Health Advisory: Imported Brucellosis

DALLAS, September 19, 2016 – Dallas County Health and Human Services has confirmed a record number of 13 brucellosis infections in residents this year to date. All cases reported consuming unpasteurized cheese brought into the U.S. from Mexico by friends or relatives, unpasteurized cheese while traveling in Mexico, or unidentified cheese products from local street vendors. Only 2 to 6 cases are usually reported annually in Dallas, with 11 cases recorded in 2004. Affected patients in 2016 have ranged from 6 to 80 years of age, and typically required inpatient evaluation and treatment initiation. All Brucella infections were identified by blood culture. Two incidents of high-risk occupational exposures of hospital laboratory personnel have occurred during handling of these clinical Brucella isolates.

Brucella bacteria are slow-growing gram-negative coccobacilli that can infect livestock (e.g. cows, goats, sheep). The most common mode of transmission to humans is by consumption of unpasteurized dairy products originating from regions where brucellosis is endemic, such as Mexico, Central America and South America. Brucellosis is the most commonly reported laboratory- associated bacterial infection in the U.S., due to the ease of aerosolization in laboratory settings during workup of isolates, and low infectious dose of Brucella.1

Onset of illness can be acute or insidious, following an incubation period ranging from weeks to months. Symptoms are nonspecific and predominantly include fever, fatigue, weakness, weight loss, night sweats, arthralgia and headache. Hepatomegaly, splenomegaly and cytopenias are common. Serious complications include osteomyelitis, meningitis and endocarditis. Prolonged treatment with combination antibiotics for weeks to months is required to reduce the risk of disease relapse. Diagnosis is best established by blood culture. Serological tests can additionally be performed on acute and convalescent serum. Clinicians should be aware of the following recommendations:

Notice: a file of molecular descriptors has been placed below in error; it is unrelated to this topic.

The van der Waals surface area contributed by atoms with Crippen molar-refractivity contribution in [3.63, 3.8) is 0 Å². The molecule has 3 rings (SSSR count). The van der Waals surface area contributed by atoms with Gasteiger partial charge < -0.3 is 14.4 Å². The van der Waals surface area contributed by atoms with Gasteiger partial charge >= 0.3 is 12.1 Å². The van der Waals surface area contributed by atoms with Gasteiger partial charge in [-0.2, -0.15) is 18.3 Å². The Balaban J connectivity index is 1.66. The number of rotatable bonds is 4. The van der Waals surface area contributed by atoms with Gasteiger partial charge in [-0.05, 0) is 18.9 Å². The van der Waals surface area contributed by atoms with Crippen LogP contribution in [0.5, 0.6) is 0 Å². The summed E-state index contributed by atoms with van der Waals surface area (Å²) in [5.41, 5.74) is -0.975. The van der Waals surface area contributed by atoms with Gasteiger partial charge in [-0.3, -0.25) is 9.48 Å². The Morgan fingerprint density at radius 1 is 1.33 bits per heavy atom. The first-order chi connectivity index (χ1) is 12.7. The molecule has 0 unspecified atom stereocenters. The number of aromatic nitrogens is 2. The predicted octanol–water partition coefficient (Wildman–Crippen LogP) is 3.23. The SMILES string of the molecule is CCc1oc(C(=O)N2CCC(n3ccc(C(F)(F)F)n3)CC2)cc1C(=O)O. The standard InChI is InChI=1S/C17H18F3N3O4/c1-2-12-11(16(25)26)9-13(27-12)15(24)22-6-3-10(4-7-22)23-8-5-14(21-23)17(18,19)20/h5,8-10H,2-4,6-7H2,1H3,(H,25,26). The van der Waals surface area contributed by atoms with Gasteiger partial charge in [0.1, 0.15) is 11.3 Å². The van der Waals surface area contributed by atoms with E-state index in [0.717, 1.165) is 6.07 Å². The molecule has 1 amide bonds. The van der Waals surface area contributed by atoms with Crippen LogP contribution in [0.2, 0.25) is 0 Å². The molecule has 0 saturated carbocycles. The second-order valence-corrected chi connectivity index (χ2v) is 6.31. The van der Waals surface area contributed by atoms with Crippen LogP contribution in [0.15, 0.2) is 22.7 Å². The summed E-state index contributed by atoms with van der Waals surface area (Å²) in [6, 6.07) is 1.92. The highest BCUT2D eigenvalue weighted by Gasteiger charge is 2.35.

• Be alert for possible cases of brucellosis and elicit travel history and risk exposures from all patients with compatible clinical symptoms.

  • When brucellosis is suspected, inform the clinical (hospital or commercial) microbiology laboratory so that laboratorians can take special precautions to prevent exposure.

    Laboratorians are reminded to review published guidelines for prevention of Brucella exposures and management of post-exposure prophylaxis and follow-up. Key laboratory safety processes include:

  • Incorporating controls that prevent work with slow-growing (gram-positive, gram-variable, or gram-negative) isolates from being done on open benches unless they have been identified as organisms that can be handled safely in a BSL-2 environment.2

  • Immediately referring potential select agents to the DCHHS LRN laboratory when indicated, and notifying DCHHS epidemiology of all suspected brucellosis cases at (214) 819-2004.

 
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